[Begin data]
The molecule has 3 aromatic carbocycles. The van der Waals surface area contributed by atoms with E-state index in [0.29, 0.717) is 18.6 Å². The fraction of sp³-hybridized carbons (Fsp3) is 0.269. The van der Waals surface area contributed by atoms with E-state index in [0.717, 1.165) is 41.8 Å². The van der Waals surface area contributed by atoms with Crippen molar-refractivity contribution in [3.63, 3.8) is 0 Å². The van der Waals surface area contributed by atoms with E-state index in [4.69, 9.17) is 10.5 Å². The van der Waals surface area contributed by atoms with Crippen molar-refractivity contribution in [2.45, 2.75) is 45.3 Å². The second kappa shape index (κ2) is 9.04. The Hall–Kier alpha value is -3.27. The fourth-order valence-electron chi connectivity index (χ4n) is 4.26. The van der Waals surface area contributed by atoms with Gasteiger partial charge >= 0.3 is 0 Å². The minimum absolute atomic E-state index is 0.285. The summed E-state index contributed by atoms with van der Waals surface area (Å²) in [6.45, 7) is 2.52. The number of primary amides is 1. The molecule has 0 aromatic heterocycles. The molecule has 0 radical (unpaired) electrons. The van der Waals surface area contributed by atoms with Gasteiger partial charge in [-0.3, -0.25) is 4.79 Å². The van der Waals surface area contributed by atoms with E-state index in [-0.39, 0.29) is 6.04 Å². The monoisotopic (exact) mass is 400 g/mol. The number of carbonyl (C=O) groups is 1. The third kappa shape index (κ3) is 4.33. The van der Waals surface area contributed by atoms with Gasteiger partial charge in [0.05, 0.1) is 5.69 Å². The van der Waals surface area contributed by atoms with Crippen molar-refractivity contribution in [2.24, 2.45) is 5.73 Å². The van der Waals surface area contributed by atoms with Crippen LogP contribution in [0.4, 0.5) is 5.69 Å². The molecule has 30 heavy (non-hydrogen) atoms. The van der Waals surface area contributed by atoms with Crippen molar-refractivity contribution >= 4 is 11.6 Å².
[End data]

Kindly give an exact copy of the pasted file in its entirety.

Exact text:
The molecule has 3 aromatic carbocycles. The van der Waals surface area contributed by atoms with E-state index in [0.29, 0.717) is 18.6 Å². The fraction of sp³-hybridized carbons (Fsp3) is 0.269. The van der Waals surface area contributed by atoms with E-state index in [0.717, 1.165) is 41.8 Å². The van der Waals surface area contributed by atoms with Crippen molar-refractivity contribution in [3.63, 3.8) is 0 Å². The van der Waals surface area contributed by atoms with E-state index in [4.69, 9.17) is 10.5 Å². The van der Waals surface area contributed by atoms with Crippen molar-refractivity contribution in [2.45, 2.75) is 45.3 Å². The second kappa shape index (κ2) is 9.04. The Hall–Kier alpha value is -3.27. The fourth-order valence-electron chi connectivity index (χ4n) is 4.26. The van der Waals surface area contributed by atoms with Gasteiger partial charge >= 0.3 is 0 Å². The minimum absolute atomic E-state index is 0.285. The summed E-state index contributed by atoms with van der Waals surface area (Å²) in [6.45, 7) is 2.52. The number of primary amides is 1. The molecule has 0 aromatic heterocycles. The molecule has 0 radical (unpaired) electrons. The van der Waals surface area contributed by atoms with Gasteiger partial charge in [-0.3, -0.25) is 4.79 Å². The van der Waals surface area contributed by atoms with E-state index in [-0.39, 0.29) is 6.04 Å². The monoisotopic (exact) mass is 400 g/mol. The number of carbonyl (C=O) groups is 1. The third kappa shape index (κ3) is 4.33. The van der Waals surface area contributed by atoms with Gasteiger partial charge in [0.05, 0.1) is 5.69 Å². The van der Waals surface area contributed by atoms with Crippen molar-refractivity contribution in [2.24, 2.45) is 5.73 Å². The van der Waals surface area contributed by atoms with Crippen LogP contribution in [0.4, 0.5) is 5.69 Å². The molecule has 30 heavy (non-hydrogen) atoms. The van der Waals surface area contributed by atoms with Crippen molar-refractivity contribution >= 4 is 11.6 Å².